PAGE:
Collected Poems of John Holmes
Holmes, John A., Jr.
Being young, her eyes let in so sharp a light
It crowded memory with green and white,
With skies, and hills, with doors, with printed words,
With downward rain, and downward-drifting birds.
As wakeful as a soldier standing guard
She looked at every flower long and hard,
And scrupulous as old astronomers
At nameless faces looking into hers ,
And being young, she would not turn away.
The light shone in her open eyes all day
As bright as noon on country colorings.
She saw the honor of the shape of things,
And though she saw nowhere two things the same,
Not one but asked her mutely for its name.
She said, "That vine across the arch. That clock.
That windstruck weathervane. That shining rock."
Her body tense and delicate, her head
Pressed eagerly against the light, she said,
That red-lit window-square. That coiling smoke.
That one root lifted till the sidewalk broke.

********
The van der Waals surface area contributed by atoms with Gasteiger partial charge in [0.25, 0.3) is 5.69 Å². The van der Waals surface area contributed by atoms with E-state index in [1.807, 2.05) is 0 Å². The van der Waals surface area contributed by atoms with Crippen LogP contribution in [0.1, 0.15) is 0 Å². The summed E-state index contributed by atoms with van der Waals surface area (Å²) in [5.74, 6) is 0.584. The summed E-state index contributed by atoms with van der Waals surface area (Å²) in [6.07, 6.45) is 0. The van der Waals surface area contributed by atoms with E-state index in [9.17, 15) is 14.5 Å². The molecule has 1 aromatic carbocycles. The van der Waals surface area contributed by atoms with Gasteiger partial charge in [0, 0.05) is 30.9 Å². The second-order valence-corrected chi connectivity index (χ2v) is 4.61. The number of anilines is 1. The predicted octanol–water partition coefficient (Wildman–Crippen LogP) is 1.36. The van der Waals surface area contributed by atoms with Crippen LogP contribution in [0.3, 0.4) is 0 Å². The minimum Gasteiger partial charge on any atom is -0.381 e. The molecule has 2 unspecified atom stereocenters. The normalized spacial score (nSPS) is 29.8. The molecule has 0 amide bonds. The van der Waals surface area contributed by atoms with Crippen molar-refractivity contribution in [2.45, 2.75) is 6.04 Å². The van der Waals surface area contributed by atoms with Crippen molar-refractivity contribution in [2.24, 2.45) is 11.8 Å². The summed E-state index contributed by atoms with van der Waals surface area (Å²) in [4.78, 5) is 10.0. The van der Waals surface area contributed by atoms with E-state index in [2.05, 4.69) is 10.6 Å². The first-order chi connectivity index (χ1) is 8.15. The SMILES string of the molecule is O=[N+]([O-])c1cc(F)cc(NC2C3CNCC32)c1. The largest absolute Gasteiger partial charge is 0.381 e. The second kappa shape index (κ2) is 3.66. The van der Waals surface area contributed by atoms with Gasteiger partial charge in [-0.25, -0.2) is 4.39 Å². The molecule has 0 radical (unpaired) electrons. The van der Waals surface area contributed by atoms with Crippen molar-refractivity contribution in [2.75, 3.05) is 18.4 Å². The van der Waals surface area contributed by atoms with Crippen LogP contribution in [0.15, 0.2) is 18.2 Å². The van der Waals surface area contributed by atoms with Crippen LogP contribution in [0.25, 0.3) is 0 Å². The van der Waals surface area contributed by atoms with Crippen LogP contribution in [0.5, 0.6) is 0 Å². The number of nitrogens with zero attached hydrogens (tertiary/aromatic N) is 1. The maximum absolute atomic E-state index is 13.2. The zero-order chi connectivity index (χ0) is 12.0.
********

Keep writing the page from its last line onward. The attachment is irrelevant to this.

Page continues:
That warped old man. That dog. That child alone.
That staring face: that mirrored face: my own."
Staring, she thought, "O God-Your morning light
Will kill or blind me soon with too much sight."
But the west wind swung the weathervane to west.
Four-quartered heaven beat inside her breast.
Love raged and came alive and cried aloud,
And set her free, who knew herself avowed.
She understood the rock, the root, the child.
This was the first time ever hill was piled
On hill, and overhead the bright birds flew
For flying's sake, as if their wings were new,
As if earth's air till now had never shaken
To wing or wind or light. Her love was taken
Suddenly into light, and noontime rolled
A flood that filled earth's corners up with gold.
She laughed. "No human creature many a year
Has felt against his eyes the death I fear.
This hurt will heal, God knows, with all He knows,
And I shall die at eighty, I suppose,
So full and overfull so long of love
I shall not know what I am dying of.
And if," she said, "instead the years go by
Faded and fainter till at last I die
In comfort so accustomed it will dim
Even the sudden sight of seraphim,
Then I had rather blindness made that true
Than close my eyes because I wanted to."